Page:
Every now and again, I look back through my days on this spinning orb, and a few of them emerge as formative, special, treasured days. I named this site melmoirs; I suppose that occasionally, I should include an actual memoir. Re: the subject matter, please believe me, I have many stories of childhood, family, my husband, my kiddo—and they are precious. But this memory has been begging me to write it for years.
In my mind, I've christened the events to be detailed as a “found” weekend; you always read about lost weekends, in the lives of substance abusers or depressed people or famous people who happen to be both depressed AND abuse substances. But mine was a found weekend, a weekend that unexpectedly reminded me of all the possibilities in humanity, in the world, of the many people I can choose to become.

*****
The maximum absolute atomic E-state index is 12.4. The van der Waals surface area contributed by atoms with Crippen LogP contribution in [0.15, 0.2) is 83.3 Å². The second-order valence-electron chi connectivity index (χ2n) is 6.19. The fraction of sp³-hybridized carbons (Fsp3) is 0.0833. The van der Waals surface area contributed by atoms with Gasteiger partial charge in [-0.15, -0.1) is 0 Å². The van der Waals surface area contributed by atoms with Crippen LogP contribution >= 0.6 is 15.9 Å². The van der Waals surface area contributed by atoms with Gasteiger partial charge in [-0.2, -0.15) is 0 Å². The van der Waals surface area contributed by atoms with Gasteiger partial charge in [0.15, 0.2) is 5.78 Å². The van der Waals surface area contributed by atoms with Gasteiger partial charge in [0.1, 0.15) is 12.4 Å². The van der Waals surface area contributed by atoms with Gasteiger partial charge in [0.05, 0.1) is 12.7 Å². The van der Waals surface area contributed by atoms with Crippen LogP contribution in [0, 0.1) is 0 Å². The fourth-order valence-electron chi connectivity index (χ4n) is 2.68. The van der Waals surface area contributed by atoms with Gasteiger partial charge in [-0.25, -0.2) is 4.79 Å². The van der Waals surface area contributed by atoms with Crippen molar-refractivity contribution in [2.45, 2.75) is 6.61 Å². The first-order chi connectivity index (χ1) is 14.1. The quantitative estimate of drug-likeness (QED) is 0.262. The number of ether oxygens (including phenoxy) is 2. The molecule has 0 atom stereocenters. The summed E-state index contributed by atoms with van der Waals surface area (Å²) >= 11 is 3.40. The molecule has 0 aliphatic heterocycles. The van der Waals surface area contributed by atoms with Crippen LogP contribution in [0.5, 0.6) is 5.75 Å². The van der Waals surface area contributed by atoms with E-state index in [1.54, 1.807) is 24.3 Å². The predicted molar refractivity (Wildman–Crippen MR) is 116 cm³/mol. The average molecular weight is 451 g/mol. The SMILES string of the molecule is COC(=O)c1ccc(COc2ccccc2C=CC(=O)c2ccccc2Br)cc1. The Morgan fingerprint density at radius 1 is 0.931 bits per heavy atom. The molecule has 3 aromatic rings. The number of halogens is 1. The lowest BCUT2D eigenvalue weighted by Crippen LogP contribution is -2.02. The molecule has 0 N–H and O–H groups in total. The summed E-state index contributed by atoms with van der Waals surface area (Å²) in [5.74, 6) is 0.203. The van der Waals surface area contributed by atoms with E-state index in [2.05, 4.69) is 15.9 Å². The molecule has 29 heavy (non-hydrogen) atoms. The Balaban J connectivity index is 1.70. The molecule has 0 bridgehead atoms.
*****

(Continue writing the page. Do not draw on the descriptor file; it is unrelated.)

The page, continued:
It was about a year and a half after I’d relocated to Pittsburgh. I had started working at a design firm, doing a job I actually half-enjoyed, had met lots of nice people there, and had made some friends. And to top off the upturn I’d recently experienced in my life, this particular weekend was great—the entire weekend. Now, seriously, how often does that happen in any life? It began early, on Thursday evening, when I went to see a performance of an August Wilson classic play with some friends from work. That was awesome. Then, Friday, met a gal pal for dancing silliness at a club—Metropol, before it had metamorphosed into a creepy place with semi-nude dancers hanging out on high platforms (yuck). Lots of limb-flailing fun was had. Saturday? I rang in St. Patrick’s Day with more buddies, partaking of some green beer in proper Irish fashion.